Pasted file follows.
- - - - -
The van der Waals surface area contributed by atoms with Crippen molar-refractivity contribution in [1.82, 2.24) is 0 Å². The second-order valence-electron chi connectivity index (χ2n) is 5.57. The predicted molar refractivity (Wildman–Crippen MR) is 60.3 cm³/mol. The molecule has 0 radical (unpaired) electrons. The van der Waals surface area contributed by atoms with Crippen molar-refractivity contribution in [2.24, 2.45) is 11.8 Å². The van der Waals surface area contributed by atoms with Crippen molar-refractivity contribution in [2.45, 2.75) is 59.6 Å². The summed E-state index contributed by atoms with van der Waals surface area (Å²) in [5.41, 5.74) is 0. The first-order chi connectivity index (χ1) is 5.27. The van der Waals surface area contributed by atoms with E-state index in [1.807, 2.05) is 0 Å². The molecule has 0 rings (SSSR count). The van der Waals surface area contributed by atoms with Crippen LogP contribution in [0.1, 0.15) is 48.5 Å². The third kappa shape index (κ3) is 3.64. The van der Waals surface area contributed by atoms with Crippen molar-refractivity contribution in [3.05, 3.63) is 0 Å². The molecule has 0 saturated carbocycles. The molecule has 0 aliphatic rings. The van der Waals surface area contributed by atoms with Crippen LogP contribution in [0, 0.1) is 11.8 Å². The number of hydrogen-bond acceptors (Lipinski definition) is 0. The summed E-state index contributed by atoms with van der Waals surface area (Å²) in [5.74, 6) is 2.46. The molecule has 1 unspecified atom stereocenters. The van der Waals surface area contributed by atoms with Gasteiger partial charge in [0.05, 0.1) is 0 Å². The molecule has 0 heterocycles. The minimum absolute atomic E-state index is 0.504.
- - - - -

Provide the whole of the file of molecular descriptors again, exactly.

The van der Waals surface area contributed by atoms with Crippen molar-refractivity contribution in [1.82, 2.24) is 0 Å². The second-order valence-electron chi connectivity index (χ2n) is 5.57. The predicted molar refractivity (Wildman–Crippen MR) is 60.3 cm³/mol. The molecule has 0 radical (unpaired) electrons. The van der Waals surface area contributed by atoms with Crippen molar-refractivity contribution in [2.24, 2.45) is 11.8 Å². The van der Waals surface area contributed by atoms with Crippen molar-refractivity contribution in [2.45, 2.75) is 59.6 Å². The summed E-state index contributed by atoms with van der Waals surface area (Å²) in [5.41, 5.74) is 0. The first-order chi connectivity index (χ1) is 5.27. The van der Waals surface area contributed by atoms with E-state index in [1.807, 2.05) is 0 Å². The molecule has 0 rings (SSSR count). The van der Waals surface area contributed by atoms with Crippen LogP contribution in [0.1, 0.15) is 48.5 Å². The third kappa shape index (κ3) is 3.64. The van der Waals surface area contributed by atoms with Crippen molar-refractivity contribution in [3.05, 3.63) is 0 Å². The molecule has 0 saturated carbocycles. The molecule has 0 aliphatic rings. The van der Waals surface area contributed by atoms with Crippen LogP contribution in [0, 0.1) is 11.8 Å². The number of hydrogen-bond acceptors (Lipinski definition) is 0. The summed E-state index contributed by atoms with van der Waals surface area (Å²) in [5.74, 6) is 2.46. The molecule has 1 unspecified atom stereocenters. The van der Waals surface area contributed by atoms with Gasteiger partial charge in [0.05, 0.1) is 0 Å². The molecule has 0 heterocycles. The minimum absolute atomic E-state index is 0.504.